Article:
"I don't want to go all language nerd on you," says the female character in today's xkcd cartoon, "but I just legit adverbed 'legit', verbed 'adverb', and adjectived 'language nerd'." Is she correct?
Almost entirely, yes. The structure of I just legit adverbed 'legit' has legit (a clipping from legitimate) functioning as premodifier of a verb, exactly as if it were an adverb.
And the verb of that sentence is adverbed, the preterite tense form of a putative verb lexeme adverb, so adverb has been verbed (i.e., used as a verb), which makes the claim (I just) verbed 'adverb' true.
Finally, the context go all ____ on you seems to have a very strong preference for adjective phrases in the blank position:
I don't want to go all sentimental on you.
*I don't want to go all crying my eyes out on you.
*I don't want to go all in the garden on you.
Maybe predicative noun phrases work to some extent; that is, perhaps you could say that this is also grammatical:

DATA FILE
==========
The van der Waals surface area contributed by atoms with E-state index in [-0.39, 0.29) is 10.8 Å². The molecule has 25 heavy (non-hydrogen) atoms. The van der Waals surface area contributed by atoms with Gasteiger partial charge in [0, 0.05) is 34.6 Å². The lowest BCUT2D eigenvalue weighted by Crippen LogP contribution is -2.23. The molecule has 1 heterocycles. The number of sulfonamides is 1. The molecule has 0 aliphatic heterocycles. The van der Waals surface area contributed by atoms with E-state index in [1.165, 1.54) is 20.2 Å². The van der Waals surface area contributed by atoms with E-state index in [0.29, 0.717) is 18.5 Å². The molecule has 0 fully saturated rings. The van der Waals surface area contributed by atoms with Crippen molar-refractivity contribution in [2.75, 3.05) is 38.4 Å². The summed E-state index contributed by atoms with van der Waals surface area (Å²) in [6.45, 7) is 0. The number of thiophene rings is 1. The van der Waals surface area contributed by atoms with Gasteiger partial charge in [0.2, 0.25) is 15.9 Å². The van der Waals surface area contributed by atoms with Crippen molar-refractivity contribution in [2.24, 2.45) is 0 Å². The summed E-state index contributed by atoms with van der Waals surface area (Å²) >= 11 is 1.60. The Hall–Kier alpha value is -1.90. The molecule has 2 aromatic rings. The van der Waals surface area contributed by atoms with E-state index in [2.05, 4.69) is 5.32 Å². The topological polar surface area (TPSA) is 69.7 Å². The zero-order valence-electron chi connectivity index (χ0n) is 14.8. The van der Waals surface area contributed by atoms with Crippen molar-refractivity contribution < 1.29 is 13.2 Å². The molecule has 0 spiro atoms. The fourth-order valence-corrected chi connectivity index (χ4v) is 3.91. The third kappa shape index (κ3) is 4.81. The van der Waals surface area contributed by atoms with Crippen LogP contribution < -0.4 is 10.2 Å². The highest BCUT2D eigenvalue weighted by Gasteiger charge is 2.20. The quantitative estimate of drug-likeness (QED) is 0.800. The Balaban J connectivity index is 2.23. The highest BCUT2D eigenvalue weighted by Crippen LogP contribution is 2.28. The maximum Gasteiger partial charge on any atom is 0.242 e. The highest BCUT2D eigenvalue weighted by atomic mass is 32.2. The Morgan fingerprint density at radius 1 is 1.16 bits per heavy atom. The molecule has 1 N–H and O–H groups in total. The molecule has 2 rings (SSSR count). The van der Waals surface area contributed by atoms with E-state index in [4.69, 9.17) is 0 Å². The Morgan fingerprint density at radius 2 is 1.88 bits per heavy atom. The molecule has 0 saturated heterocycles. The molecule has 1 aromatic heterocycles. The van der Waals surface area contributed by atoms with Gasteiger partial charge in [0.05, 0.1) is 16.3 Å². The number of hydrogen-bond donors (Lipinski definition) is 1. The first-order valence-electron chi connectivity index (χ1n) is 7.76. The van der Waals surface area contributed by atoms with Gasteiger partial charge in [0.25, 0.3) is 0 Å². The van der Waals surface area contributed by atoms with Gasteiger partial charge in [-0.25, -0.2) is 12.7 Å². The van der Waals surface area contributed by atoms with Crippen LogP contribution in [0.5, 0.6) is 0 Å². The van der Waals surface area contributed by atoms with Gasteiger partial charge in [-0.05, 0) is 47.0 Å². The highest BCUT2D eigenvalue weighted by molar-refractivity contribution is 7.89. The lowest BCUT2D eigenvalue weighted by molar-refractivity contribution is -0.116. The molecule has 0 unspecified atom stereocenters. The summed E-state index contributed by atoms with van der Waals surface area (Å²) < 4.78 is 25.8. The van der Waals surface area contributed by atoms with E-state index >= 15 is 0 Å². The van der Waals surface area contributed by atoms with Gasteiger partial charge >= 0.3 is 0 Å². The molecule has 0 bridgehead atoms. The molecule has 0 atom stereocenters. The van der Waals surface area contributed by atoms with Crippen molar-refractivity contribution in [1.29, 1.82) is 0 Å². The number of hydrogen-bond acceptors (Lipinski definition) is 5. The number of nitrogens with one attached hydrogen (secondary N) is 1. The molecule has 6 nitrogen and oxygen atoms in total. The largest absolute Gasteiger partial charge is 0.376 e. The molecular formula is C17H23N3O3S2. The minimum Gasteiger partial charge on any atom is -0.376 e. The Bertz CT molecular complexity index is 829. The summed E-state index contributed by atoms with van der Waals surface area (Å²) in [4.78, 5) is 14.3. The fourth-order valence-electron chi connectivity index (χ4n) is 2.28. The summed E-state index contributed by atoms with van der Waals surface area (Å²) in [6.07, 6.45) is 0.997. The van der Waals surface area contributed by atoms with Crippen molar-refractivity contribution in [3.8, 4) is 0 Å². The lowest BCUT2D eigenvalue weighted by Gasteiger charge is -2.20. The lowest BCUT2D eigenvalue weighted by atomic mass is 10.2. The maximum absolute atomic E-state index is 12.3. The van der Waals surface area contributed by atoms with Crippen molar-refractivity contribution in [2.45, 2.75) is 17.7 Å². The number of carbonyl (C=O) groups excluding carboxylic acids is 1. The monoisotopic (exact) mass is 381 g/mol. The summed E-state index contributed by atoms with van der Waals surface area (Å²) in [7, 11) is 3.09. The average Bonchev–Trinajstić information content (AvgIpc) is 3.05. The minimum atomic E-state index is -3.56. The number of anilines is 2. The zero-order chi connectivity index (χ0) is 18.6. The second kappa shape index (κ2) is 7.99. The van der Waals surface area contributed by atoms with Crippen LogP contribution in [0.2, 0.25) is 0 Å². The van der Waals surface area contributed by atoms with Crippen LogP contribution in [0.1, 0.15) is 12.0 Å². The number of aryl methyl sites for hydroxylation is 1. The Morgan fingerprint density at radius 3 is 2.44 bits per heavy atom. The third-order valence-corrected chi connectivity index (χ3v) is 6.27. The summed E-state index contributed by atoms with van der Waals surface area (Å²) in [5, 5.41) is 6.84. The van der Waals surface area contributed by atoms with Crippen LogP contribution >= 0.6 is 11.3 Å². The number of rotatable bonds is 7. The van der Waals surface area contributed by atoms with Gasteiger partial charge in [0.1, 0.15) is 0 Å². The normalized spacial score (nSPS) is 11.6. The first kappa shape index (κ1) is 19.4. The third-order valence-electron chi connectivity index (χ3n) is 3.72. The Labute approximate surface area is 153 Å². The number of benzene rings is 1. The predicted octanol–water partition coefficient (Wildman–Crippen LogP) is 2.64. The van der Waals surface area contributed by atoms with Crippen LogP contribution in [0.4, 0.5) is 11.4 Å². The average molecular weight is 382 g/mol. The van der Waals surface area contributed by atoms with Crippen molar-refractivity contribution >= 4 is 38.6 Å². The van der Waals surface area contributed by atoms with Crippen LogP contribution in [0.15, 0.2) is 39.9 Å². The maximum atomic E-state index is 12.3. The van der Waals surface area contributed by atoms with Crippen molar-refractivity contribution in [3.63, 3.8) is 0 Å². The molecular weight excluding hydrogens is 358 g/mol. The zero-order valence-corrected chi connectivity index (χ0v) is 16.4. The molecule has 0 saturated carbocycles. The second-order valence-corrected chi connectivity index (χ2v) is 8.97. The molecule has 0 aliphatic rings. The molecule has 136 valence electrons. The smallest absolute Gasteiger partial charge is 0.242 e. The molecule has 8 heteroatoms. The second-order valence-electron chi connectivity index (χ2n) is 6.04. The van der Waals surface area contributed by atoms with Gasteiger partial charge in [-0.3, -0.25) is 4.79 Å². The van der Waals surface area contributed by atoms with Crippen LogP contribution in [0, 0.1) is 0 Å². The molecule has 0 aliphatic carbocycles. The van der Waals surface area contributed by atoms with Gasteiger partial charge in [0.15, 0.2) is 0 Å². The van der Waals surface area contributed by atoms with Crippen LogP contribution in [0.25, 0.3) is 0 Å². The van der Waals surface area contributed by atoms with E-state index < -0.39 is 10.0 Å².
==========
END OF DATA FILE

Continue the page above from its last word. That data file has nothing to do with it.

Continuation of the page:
So perhaps it would have been safer for a real language nerd to say (I just) predicative-complemented 'language nerd'. But for the most part what you get in the go all ____ on you is adjective-headed phrases, so (I just) adjectived 'language nerd' is arguably accurate.
Basically, the xkcd cartoonist Randall Munroe has it right, as usual. And by the way, the woman in the cartoon has also clearly verbed 'adjective'.
[Update: Mark Liberman did some empirical investigation and found that "go all ___ on" very commonly has predicative noun phrases in the blank position. So the adjective bit is not right; I was a bit too generous to Randall Munroe.]